particular positions or ranks. Such reassignment did not involve any violation of the constitutional right to tenure considering that they retained their positions of Direction IV and would continue to enjoy the same rank, status and salary at their new assigned stations. That security of tenure is an essential and constitutionally guaranteed feature of our Civil Service System, is not open to debate. The mantle of its protection extends not only against removals without cause but also against unconsented transfer which are tantamount to removals which are within the ambit of the fundamental guarantee. However, the availability of that security of tenure necessarily depends, in the first instance, upon the nature of the appointment. Such that the rule which proscribes transfers without consent as anathema to the security of tenure is predicated upon the theory that the officer involves is appointednot merely assignedto a particular station. (Brillantes v. Guevarra). On nature of appointment: Where the appointment does not indicate a specific station, an employee may be transferred or reassigned provided the transfer affects no substantial change in title, rank or salary. Petition dismissed, RTO lifted. Segovia v. Noel (Malcom, J.) FACTS Petitioner Vicent Segovia was justice of peace and was ordered to vacate upon reaching the age 65 by virtue of Act No. 3107. He instituted friendly quo warranto proceeding questioning the right of acting judge Pedro Noel. ISSUE: Whether that portion of Act No. 3107 which provides, that justices of the peace and auxiliary justices of the peace shall be appointed to serve until they have reached the age of sixty- five years, should be given retroactive or prospective effect? RETROACTIVE RATIO: - Court reviewed the existing laws related to the matter: a. Act No. 136 at the pleasure of the Commission b. Act No. 1450 two years c. Act No. 1627 during good behavior d. Sec 203 and 206 (on Tenure of Office was left unchanged by Act No. 3107) of the Admin Code Though there is no vested right in an office, which may not be disturbed by legislation, yet the incumbent has, in a sense, a right to his office. If that right is to be taken away by statute, the terms should be clear in which the purpose is stated. A statute operates prospectively only and never retroactively, unless the legislative intent ot the contrary is made manifest either by express terms or by necessary implication. The same rule is followed with reference to public offices. The language of Act No. 3107 amendatory of section 203 of the Administrative Code, gives no indication of retroactive effect. The law signifies no purpose of operating upon existing rights. A proviso was merely tacked on to section 203 of the Administrative Code, while leaving intact section 206 of the same Code which permits justices of the peace to hold office during good behavior. In the absence of provisions expressly making the law applicable to justices of the peace then in office, and in the absence of provisions impliedly indicative of such legislative intent, the courts would not be justified in giving the law an interpretation which would legislate faithful public servants out of office. Judgment affirmed. Dario v. Mison (Sarmiento, J.) FACTS On March 25, 1986, President Corazon Aquino promulgated Proclamation No. 3, "DECLARING A NATIONAL POLICY TO IMPLEMENT THE REFORMS MANDATED BY THE PEOPLE..., the mandate of the people to Completely reorganize the government: On May 28, 1986, the President enacted Executive Order No. 17, "PRESCRIBING RULES AND REGULATIONS FOR THE IMPLEMENTATION OF SECTION 2, ARTICLE III OF THE FREEDOM CONSTITUTION." Executive Order No. 17 recognized the "unnecessary anxiety and demoralization among the deserving officials and employees" the ongoing government reorganization had generated.. January 30, 1987, the President promulgated Executive Order No. 127, "REORGANIZING THE MINISTRY OF FINANCE". Among other offices, Executive Order No. 127 provided for the reorganization of the Bureau of Customs and prescribed a new staffing pattern therefor. February 2, 1987, 11 the Filipino people adopted the new Constitution January 6, 1988, incumbent Commissioner of Customs Salvador Mison issued a Memorandum, in the nature of "Guidelines on the Implementation of Reorganization Executive Orders," prescribing the procedure in personnel placement. It also provided that by February 28, 1988, all employees covered by Executive Order 127 and the grace period extended to the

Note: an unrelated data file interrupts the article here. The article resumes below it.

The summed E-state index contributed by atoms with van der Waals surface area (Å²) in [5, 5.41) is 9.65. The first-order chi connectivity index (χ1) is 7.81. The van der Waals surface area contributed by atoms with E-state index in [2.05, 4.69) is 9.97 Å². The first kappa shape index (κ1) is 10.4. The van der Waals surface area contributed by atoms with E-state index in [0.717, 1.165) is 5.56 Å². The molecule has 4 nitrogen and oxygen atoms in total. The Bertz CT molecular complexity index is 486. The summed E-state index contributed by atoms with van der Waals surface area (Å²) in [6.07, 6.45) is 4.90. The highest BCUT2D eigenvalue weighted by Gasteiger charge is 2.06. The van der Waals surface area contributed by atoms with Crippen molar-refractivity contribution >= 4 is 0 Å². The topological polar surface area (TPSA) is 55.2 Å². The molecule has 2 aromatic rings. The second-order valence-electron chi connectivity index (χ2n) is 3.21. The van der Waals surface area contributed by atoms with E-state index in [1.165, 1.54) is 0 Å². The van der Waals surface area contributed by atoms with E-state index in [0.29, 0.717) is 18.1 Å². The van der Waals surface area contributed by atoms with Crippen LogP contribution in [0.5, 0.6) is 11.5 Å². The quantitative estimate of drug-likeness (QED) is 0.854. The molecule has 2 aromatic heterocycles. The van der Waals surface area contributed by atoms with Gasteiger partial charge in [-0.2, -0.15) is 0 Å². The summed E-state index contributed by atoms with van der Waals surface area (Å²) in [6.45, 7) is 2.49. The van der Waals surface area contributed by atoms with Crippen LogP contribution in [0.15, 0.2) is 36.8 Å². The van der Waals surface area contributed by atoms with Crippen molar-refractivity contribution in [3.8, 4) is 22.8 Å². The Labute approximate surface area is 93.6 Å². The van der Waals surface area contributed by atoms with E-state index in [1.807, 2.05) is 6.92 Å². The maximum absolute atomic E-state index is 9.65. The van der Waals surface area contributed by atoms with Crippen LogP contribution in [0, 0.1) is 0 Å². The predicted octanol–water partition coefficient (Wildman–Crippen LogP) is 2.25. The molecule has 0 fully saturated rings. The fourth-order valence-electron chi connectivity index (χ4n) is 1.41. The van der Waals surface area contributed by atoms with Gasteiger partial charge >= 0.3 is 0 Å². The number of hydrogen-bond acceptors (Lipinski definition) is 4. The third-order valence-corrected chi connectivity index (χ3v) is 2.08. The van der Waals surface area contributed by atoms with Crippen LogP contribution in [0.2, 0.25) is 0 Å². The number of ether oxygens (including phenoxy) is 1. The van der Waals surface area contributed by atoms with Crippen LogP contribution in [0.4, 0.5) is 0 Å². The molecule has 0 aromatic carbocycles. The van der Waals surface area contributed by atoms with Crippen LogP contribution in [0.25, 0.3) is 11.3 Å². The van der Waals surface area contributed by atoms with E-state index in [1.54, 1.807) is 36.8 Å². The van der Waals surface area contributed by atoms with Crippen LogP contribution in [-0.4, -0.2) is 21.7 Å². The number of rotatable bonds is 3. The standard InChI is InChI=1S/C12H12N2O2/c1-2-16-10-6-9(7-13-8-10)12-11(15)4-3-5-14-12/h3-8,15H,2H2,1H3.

Bureau of Customs by the President of the Philippines on reorganization shall be: a) informed of their re-appointment, or b) offered another position in the same department or agency, or c) informed of their termination. On January 26, 1988, Commissioner Mison addressed several notices to various Customs officials stating that they shall continue to perform their respective duties and responsibilities in a hold-over capacity, and that those incumbents whose positions are not carried in the new reorganization pattern, or who are not re-appointed, shall be deemed separated from the service. A total of 394 officials and employees of the Bureau of Customs were given individual notices of separation. On June 30, 1988, the Civil Service Commission promulgated its ruling ordering the reinstatement of the 279 employees, the 279 private respondents in G.R. No. 85310 Commissioner Mison, represented by the Solicitor General, filed a motion for reconsideration which was denied. Commissioner Mison instituted certiorari proceedings. On November 16, 1988, the Civil Service Commission further disposed the appeal (from the resolution of the Reorganization Appeals Board) of five more employees. Commissioner Mison challenged the Civil Service Commission's Resolution. On June 10, 1988, Republic Act No. 6656, "AN ACT TO PROTECT THE SECURITY OF TENURE OF CIVIL SERVICE OFFICERS AND EMPLOYEES IN THE IMPLEMENTATION OF GOVERNMENT REORGANIZATION," was signed into law: Sec. 9. All officers and employees who are found by the Civil Service Commission to have been separated in violation of the provisions of this Act, shall be ordered reinstated or reappointed as the case may be without loss of seniority and shall be entitled to full pay for the period of separation. Unless also separated for cause, all officers and employees, including casuals and temporary employees, who have been separated pursuant to reorganization shall, if entitled thereto, be paid the appropriate separation pay and retirement and other benefits... On June 23, 1988, Benedicto Amasa and William Dionisio, customs examiners appointed by Commissioner Mison pursuant to the ostensible reorganization subject of this controversy, petitioned the Court to contest the validity of the statute. On October 21, 1988, thirty-five more Customs officials whom the Civil Service Commission had ordered reinstated by its June 30, 1988 Resolution filed their own petition to compel the Commissioner of Customs to comply with the said Resolution. Case for the Employees: Cesar Dario, was one of the Deputy Commissioners of the Bureau of Customs until his relief on orders of Commissioner Mison on January 26, 1988. In essence, he questions the legality of his dismissal, which he alleges was upon the authority of Section 59 of Executive Order No. 127 (SEC. 59. New Structure and Pattern. Upon approval of this Executive Order, the officers and employees of the Ministry shall, in a holdover capacity, continue to perform their respective duties and responsibilities and receive the corresponding salaries and benefits unless in the meantime they are separated from government service pursuant to Executive Order No. 17 (1986) or Article III of the Freedom Constitution. incumbents whose positions are not included therein or who are not reappointed shall be deemed separated from the service. Those separated from the service shall receive the retirement benefits to which they may be entitled) a provision he claims the Commissioner could not have legally invoked. He avers that he could not have been legally deemed to be an "incumbent whose position is not included therein or who is not reappointed" to justify his separation from the service. He contends that neither the Executive Order (under the second paragraph of the section) nor the staffing pattern proposed by the Secretary of Finance abolished the office of Deputy Commissioner of Customs, but, rather, increased it to three. Nor can it be said, so he further maintains, that he had not been "reappointed" (under the second paragraph of the section) because "reappointment therein presupposes that the position to which it refers is a new one in lieu of that which has been abolished or although an existing one, has absorbed that which has been abolished." He claims, finally, that under the Provisional Constitution, the power to dismiss public officials without cause ended on February 25, 1987, and that thereafter, public officials enjoyed security of tenure under the provisions of the 1987 Constitution Like Dario, Vicente Feria asserts his security of tenure and that he cannot be said to be covered by Section 59 of Executive Order No. 127, having been appointed on April 22, 1986 - during the effectivity of the Provisional Constitution. He adds that under Executive Order No. 39, "ENLARGING THE POWERS AND FUNCTIONS OF THE COMMISSIONER OF CUSTOMS," the Commissioner of Customs has the power "to appoint all Bureau personnel, except those appointed by the President," and that his position, which is that of a Presidential appointee, is beyond the control of Commissioner Mison for purposes of reorganization. Case for Commissioner Mison: Provisions of Section 16, Article XVIII (Transitory Provisions) explicitly authorize the removal of career civil service employees "not for cause but as a result of the reorganization pursuant to Proclamation No. 3 dated March 25, 1986 and the reorganization following the ratification of this Constitution. For this reason, Mison posits, claims of violation of security of tenure are allegedly no defense. That contrary to the employees' argument, Section 59 of Executive Order No. 127 is applicable (in particular, to Dario and Feria), in the sense that retention in the Bureau, under the Executive Order, depends on either retention of the position in the new staffing pattern or reappointment of the incumbent, and since the dismissed employees had not been reappointed, they had been considered legally separated. Moreover, Mison proffers that under Section 59 incumbents are considered on holdover status, "which means that all those positions were considered vacant." The Commissioner's twin petitions are direct challenges to three rulings of the Civil Service Commission: (1) the Resolution,